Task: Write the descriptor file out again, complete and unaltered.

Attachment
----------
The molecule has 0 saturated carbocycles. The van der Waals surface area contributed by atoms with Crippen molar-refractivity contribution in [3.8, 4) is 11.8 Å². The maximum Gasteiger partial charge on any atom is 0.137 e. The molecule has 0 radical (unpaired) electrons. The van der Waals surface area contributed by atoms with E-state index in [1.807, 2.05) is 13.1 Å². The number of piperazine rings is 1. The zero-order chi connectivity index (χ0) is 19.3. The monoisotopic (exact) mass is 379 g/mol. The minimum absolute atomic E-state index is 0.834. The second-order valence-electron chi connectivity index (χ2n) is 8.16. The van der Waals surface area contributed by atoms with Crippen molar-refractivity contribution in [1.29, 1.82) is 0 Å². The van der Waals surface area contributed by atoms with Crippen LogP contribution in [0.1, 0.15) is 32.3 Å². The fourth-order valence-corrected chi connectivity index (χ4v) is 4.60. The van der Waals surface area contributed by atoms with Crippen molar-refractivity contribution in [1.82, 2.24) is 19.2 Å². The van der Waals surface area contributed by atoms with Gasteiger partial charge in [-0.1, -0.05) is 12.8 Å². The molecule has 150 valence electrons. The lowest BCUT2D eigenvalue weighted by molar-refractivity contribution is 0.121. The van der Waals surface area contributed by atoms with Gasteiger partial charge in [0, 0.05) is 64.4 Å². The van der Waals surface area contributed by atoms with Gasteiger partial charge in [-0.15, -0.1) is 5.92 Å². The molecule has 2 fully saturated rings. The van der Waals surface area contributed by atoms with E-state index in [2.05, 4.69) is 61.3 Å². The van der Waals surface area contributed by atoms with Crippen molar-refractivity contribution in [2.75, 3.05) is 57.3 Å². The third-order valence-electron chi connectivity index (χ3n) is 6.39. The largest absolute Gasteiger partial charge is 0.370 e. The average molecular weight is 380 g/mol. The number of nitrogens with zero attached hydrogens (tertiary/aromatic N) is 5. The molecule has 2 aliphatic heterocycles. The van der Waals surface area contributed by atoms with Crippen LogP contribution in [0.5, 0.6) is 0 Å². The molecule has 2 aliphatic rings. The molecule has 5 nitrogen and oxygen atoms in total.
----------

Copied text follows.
The molecule has 0 saturated carbocycles. The van der Waals surface area contributed by atoms with Crippen molar-refractivity contribution in [3.8, 4) is 11.8 Å². The maximum Gasteiger partial charge on any atom is 0.137 e. The molecule has 0 radical (unpaired) electrons. The van der Waals surface area contributed by atoms with E-state index in [1.807, 2.05) is 13.1 Å². The number of piperazine rings is 1. The zero-order chi connectivity index (χ0) is 19.3. The monoisotopic (exact) mass is 379 g/mol. The minimum absolute atomic E-state index is 0.834. The second-order valence-electron chi connectivity index (χ2n) is 8.16. The van der Waals surface area contributed by atoms with Crippen molar-refractivity contribution in [1.29, 1.82) is 0 Å². The van der Waals surface area contributed by atoms with Crippen LogP contribution in [0.1, 0.15) is 32.3 Å². The fourth-order valence-corrected chi connectivity index (χ4v) is 4.60. The van der Waals surface area contributed by atoms with Crippen molar-refractivity contribution in [1.82, 2.24) is 19.2 Å². The van der Waals surface area contributed by atoms with Gasteiger partial charge in [-0.1, -0.05) is 12.8 Å². The molecule has 150 valence electrons. The lowest BCUT2D eigenvalue weighted by molar-refractivity contribution is 0.121. The van der Waals surface area contributed by atoms with Gasteiger partial charge in [0, 0.05) is 64.4 Å². The van der Waals surface area contributed by atoms with Gasteiger partial charge in [-0.15, -0.1) is 5.92 Å². The molecule has 2 fully saturated rings. The van der Waals surface area contributed by atoms with E-state index in [2.05, 4.69) is 61.3 Å². The van der Waals surface area contributed by atoms with Crippen molar-refractivity contribution in [2.75, 3.05) is 57.3 Å². The third-order valence-electron chi connectivity index (χ3n) is 6.39. The largest absolute Gasteiger partial charge is 0.370 e. The average molecular weight is 380 g/mol. The number of nitrogens with zero attached hydrogens (tertiary/aromatic N) is 5. The molecule has 2 aliphatic heterocycles. The van der Waals surface area contributed by atoms with Crippen LogP contribution in [0.5, 0.6) is 0 Å². The molecule has 2 aliphatic rings. The molecule has 5 nitrogen and oxygen atoms in total.